Objectives in religious studies
The aim of the Religious Studies curriculum, is to enable students to continue to develop their understanding and tolerance of a variety of different faiths and cultures. Our Religious Studies curriculum is underpinned by four key questions which are re-visited systematically by students during their time at Ibstock:
- How should we treat one another?
- How does religion affect the community?
- What happens after death?
- How do people express their faith?
The Religious Studies curriculum is planned and sequenced to enable students to apply the knowledge they have gained to a variety of different scenarios.
During year 7, students build a foundation of knowledge about religious beliefs and practices and look at the local impact of religion by studying the following units:
- Christian and Muslim beliefs – students spend a half term learning the similarities and differences between Christian and Muslim beliefs.
- The Parish Church – a half term long case study of St Denys Church, Ibstock.
- Is Anybody There? – an exploration of different beliefs about God, including atheism, theism and agnosticism.
- Worship – how people of different faiths worship, other than through prayer.
- Religious Celebrations – the final term of year 7 is spent studying different religious celebrations, and deciding whether or not happiness should be the purpose of life.
During year 8, students will continue to build upon their knowledge of religious beliefs and practices, whilst beginning to think philosophically. They study the following units:
- Prejudice and Equality – students examine inequality in society and the impact of religion upon this.
- Spirituality – ways in which spirituality can be expressed are explored, including art work, music and hobbies.
- The Life of Jesus – students spend a half term learning about the life of Jesus and the impact upon Christianity.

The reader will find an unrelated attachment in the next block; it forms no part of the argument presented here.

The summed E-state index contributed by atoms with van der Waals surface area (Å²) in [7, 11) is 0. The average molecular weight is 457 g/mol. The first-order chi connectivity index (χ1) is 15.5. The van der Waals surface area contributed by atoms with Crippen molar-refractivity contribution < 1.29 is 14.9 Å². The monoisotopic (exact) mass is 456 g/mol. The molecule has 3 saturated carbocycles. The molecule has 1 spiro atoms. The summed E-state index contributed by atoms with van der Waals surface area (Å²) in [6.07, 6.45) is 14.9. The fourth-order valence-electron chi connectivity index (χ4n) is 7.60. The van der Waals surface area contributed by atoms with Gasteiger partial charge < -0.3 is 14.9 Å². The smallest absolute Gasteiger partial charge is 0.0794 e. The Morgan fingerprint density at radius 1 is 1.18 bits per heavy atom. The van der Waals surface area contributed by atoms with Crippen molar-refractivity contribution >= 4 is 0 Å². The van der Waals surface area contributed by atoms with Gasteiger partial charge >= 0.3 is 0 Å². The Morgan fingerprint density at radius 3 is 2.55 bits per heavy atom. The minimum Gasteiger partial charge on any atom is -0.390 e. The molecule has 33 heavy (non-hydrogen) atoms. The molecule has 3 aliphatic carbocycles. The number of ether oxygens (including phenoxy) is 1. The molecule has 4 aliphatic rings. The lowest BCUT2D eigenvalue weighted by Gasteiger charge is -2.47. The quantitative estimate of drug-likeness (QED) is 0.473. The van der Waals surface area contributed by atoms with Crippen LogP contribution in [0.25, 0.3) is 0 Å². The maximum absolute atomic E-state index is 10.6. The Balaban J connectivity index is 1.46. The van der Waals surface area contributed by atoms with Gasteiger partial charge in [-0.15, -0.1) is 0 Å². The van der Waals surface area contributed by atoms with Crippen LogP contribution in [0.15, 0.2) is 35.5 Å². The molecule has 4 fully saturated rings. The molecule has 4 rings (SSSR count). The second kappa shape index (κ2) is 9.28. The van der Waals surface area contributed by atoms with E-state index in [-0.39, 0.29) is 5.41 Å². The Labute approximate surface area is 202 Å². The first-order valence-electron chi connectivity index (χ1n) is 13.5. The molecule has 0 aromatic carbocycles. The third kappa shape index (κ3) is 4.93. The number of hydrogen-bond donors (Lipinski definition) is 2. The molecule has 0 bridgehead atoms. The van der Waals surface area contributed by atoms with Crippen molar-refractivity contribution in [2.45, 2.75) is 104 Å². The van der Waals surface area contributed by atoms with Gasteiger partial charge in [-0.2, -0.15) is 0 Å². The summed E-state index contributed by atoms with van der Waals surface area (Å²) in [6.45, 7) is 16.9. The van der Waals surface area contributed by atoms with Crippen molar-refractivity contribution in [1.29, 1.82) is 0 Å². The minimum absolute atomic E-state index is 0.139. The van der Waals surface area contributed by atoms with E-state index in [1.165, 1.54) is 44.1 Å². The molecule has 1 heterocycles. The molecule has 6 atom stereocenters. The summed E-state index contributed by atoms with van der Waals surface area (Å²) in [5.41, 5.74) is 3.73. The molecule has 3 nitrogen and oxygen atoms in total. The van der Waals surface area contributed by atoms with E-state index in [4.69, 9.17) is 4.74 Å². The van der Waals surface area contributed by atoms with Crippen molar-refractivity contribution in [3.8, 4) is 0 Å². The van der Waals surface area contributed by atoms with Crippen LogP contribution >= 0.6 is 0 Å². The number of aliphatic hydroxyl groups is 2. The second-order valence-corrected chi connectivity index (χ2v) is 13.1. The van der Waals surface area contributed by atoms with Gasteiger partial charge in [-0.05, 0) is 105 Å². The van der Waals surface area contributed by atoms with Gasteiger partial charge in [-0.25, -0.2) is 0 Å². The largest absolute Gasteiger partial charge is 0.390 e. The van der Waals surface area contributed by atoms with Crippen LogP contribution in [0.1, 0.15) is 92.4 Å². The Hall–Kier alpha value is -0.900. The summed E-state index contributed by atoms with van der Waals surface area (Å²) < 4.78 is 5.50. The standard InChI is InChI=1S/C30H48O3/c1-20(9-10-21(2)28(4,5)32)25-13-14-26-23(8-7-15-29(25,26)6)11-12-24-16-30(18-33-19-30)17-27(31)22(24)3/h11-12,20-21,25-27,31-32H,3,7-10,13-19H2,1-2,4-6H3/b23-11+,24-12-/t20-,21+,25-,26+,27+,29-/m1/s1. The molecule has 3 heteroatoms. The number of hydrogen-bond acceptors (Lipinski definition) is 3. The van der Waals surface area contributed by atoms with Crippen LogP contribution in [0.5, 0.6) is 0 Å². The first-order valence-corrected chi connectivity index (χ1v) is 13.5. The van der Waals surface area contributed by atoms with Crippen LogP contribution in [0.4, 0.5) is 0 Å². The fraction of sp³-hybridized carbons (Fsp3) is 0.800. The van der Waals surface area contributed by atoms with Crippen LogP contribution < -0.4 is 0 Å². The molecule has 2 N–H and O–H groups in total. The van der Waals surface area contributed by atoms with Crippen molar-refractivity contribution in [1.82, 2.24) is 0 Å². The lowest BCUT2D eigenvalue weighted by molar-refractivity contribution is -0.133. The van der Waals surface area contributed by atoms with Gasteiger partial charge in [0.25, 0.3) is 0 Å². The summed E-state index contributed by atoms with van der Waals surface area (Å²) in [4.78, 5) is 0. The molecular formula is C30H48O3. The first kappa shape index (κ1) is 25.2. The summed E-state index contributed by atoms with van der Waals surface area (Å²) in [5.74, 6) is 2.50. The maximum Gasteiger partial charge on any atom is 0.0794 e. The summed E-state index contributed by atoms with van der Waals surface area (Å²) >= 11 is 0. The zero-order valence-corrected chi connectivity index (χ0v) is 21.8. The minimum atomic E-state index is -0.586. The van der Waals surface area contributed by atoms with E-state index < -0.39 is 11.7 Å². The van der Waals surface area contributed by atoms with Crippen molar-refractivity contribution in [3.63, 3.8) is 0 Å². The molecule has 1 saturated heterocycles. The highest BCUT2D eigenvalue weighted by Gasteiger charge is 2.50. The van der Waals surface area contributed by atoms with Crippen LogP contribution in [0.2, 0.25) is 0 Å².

- Good and Evil – the concept of suffering is examined, and students will explore ideas about different types of suffering and why suffering exists.
- Life After Death Throughout History – the final term of year 8 is spent comparing views about life after death from a range of religions, both modern and ancient.
During year 9 students will begin to examine more mature and complex philosophical issues. They will study the following units:
- Medical Ethics – students examine the moral complexities and religious and cultural beliefs about a range of medical issues such as IVF, abortion, blood transfusion, organ donation, euthanasia and plastic surgery.
- Animals – the ways in which animals are used in our society, and how people of different faiths may feel about this.
- Relationships – how relationships are affected by religion, including belonging to a faith and the LGBTQ+ community.
- War and Peace – the impact of religion upon conflict, and religious perspectives about war and peace.
- Women in Religion – the role of women in different religions and how far gender equality is important to religion.
- Religion in the Community – the local impact of religion.